Humidity, or the amount of water vapor in the air, is an important health variable that is easy to overlook. During the winter months, heaters and cold temperatures may lead to dry air with low humidity. This dry air can lead to dry skin, irritated sinuses and throat, and itchy eyes.
Over time, exposure to low humidity can dry out and inflame the mucous membrane lining your respiratory tract. When this natural barrier is no longer working properly, it increases your risk of colds, the flu, and other infections.
Reduced humidity combined with colder temperatures tends to wreak havoc on your skin. As therapists we see many clients suffer with dry, scaly, itchy skin during winter months even if they don't have skin problem like eczema.
This is commonly referred to as "
," caused when your skin is depleted of moisture. Aside from the itching, dry air will draw moisture out of your skin, making small cracks on your skin's surface far more likely.
While it's rare for infectious agents on your skin to cause a problem,cracked skin will increase your risk of getting sick by providing an entryway for potentially dangerous pathogens.
If the air in your home is excessively dry, you're likely experiencing dry skin or a dry, scratchy throat. You may also have noticed your houseplants drying out, wallpaper peeling at the edges, or static electricity, which is a direct result of dry air.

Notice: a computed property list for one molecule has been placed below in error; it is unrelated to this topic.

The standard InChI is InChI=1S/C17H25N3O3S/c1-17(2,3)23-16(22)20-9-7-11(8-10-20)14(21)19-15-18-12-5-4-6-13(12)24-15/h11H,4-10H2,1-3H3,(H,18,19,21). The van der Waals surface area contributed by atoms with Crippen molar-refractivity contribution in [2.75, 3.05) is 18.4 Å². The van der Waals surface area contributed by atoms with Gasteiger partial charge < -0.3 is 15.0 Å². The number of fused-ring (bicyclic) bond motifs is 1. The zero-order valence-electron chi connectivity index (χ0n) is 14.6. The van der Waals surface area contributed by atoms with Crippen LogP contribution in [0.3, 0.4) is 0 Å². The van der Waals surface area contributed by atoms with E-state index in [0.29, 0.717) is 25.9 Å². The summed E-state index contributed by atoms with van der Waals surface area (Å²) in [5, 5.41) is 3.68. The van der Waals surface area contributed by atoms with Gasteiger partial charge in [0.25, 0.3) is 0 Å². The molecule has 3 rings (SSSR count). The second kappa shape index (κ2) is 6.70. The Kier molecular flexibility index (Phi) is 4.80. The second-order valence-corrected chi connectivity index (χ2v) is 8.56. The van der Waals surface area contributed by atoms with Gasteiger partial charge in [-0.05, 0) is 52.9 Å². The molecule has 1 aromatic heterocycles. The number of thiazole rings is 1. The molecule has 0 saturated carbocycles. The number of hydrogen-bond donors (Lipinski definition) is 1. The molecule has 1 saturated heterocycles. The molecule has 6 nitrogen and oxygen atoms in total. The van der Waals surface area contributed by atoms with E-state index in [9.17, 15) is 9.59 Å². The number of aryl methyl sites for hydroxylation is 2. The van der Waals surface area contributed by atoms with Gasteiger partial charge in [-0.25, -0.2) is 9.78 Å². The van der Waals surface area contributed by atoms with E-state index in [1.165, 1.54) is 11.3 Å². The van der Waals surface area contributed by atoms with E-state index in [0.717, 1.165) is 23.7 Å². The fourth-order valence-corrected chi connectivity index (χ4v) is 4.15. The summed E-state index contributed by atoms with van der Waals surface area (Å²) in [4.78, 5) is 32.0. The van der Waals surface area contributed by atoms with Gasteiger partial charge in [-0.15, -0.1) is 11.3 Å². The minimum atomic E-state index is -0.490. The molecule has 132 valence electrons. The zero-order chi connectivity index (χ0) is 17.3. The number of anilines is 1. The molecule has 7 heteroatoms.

To increase humidity, you can:
- Use a vaporizer or humidifier
- Create a steam bath by taking a hot shower, or filling your sink with hot water, then placing a towel over your head as you lean over the sink
- Breathe in the steam from a hot cup of tea
- Boil water on your stove or simply place bowls of water around your home
A word of caution, especially if you decide to use a humidifier: you must be VERY careful about making sure your humidity levels are not too high, as the high humidity will cause
to grow, which could devastate your health
Tips for Resolving Dry Winter Skin
When it comes to dry, flaky skin, animal-based omega-3 fat, can play a very important role. Besides
drinking plenty of water, it may be one of the best ways to hydrate your skin from the inside out.
Omega-3 fats help to normalize your skin fats and prevent dehydration in your cells. This keeps your skin cells strong and full of moisture and can help calm irritated skin, giving you a clearer, smoother complexion courtesy of its anti-inflammatory activity. So, if you struggle with dry skin, make sure you are taking enough omega-3 fats.
If your skin is dry now, a simple remedy is pure coconut oil, which acts as a wonderful all-natural "anti-aging" moisturizer when applied topically. When absorbed into your skin and connective tissues, coconut oil helps to reduce the appearance of fine lines and wrinkles by helping to keep your connective tissues strong and supple. It also helps exfoliate the outer layer of dead skin cells, making your skin smoother.
Hydrating your skin from both the inside and out can make low humidity a bit more bearable, making you more comfortable while you adjust the moisture levels accordingly inside your home.